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The Romanian Revolution of 1989

A summary of the Romanian Revolution of 1989.

Adelaide Zhang

on 30 October 2012

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Transcript of The Romanian Revolution of 1989

Eric Gordon, Andy Granese, Julie Landy, Adelaide Zhang The Romanian Revolution of 1989 Background In the 1980s, Romanian president Nicolae Ceausescu introduced an austerity program that was supposed to pay off the country's national debt of $10 billion.
Part of the program included the rationing of basic goods, which increased malnutrition and the infant mortality rate, and caused fuel shortages and frequent loss of electricity.
These conditions continued after the debt was paid off, even though the plan had succeeded sooner than even Ceausescu had expected.
Meanwhile, the secret police force (the Securitate) which had been instituted during the communist regime, grew in strength and brutality.
People felt that they were being watched during every aspect of their lives. The Beginning: The first protests occurred in the city of Timisoara, on the 16th of December, 1989.
They began in response to an attempt by the government to evict a Romanian church pastor, Laszlo Tokes.
Many passers-by, including students, randomly joined in.
The mayor would not confirm his statement against the eviction in writing; rioters became impatient and started chanting anticommunist slogans.
Securitate showed up, things got ugly – there were fights, tear gas use, water jet use, and many arrests.
Riots resumed the next three days and on the 19th workers in city factories refused to work. December 21st On the 21st of December, Ceauşescu addressed a crowd of 100,000 people at the capital.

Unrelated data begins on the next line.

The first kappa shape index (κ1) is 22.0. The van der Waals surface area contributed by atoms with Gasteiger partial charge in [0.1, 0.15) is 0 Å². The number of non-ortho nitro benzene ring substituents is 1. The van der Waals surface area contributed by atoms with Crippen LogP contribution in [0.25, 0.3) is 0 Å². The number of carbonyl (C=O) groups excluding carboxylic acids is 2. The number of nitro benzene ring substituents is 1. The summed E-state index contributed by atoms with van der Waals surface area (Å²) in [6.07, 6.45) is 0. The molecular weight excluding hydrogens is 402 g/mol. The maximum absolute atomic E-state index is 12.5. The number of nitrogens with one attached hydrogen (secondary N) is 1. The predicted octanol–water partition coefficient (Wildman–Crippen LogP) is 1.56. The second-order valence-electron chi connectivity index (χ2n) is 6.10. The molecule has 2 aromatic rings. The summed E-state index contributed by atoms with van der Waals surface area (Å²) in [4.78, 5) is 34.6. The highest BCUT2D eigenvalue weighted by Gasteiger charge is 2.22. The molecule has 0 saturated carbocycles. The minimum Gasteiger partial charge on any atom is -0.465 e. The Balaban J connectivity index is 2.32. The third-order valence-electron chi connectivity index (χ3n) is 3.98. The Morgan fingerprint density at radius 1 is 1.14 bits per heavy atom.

The people did not respond well -- a few minutes in, many began to boo.
Ceauşescu tried then to bribe the crowd with student scholarship and worker salary increases, but his words were unsuccessful.
Riots broke out once more and the Securitate fired into the crowds. There were again beatings and arrests. Ceausescu's Fall: Ceauşescu's minister of defense, Vasile Milea, died under "mysterious circumstances" and a large portion of the military went over to the revolution.
Ceauşescu then appointed Victor Stănculescu as the new minister of defense. Stănculescu convinced Ceauşescu to flee, essentially making the dictator a fugitive.
When angry protesters began storming the Communist headquarters, Stănculescu and his soldiers did not oppose them. Sources http://news.bbc.co.uk/2/hi/europe/574200.stm





http://www.academia.edu/190349/Romania_protest_and_revolution_20th_century#outer_page_1>. Romania has become committed to Democratic change after Ceausescu's reign.
Extravagant gifts received from World Powers by the Ceausescu regime have been auctioned off in an attempt to bury their megalomania
All the same, feelings of mistrust and secrecy have remained in the Romanian people.
Even though the regime was over, there was still the notion that nobody ever questions what they are told by superiors. In a way, Ceausescu still had power over the Romanian people, even from the grave. The Aftermath of the Revolution The Aftermath of the Revolution Ion Iliescu, of the National Salvation Front, succeeded Ceauşescu.
He had been a former Communist Party Member and Ceauşescu supporter, before falling into disfavor in the early 1980s.
A new economic system, free of Communists and supporters of Ceausescu was necessary, but difficult to implement
There was much turmoil and tension between traditionalists and reformists following the revolution.
Even after the revolution was over, there was extensive deceit, especially amongst the

Timisoara December 22nd Trial and Execution Ceausescu's Fall Ceausescu's Fall: Nicolae and Elena Ceauşescu were captured and arrested soon after their escape.
On the 25th of December, the two were tried by a military tribunal and charged with genocide, damage to the national economy, and abuse of power.
The trial lasted about two hours, and after being found guilty and given death sentences, the Ceauşescus were executed.
Fighting continued even after Ceauşescu's fall. A series of terrorist attacks were carried out after his death, and continued until the 27th of December, when they mysteriously stopped.
No one is sure who ordered the attacks or their termination, but there is some suspicion that those still loyal to Ceauşescu were to blame.
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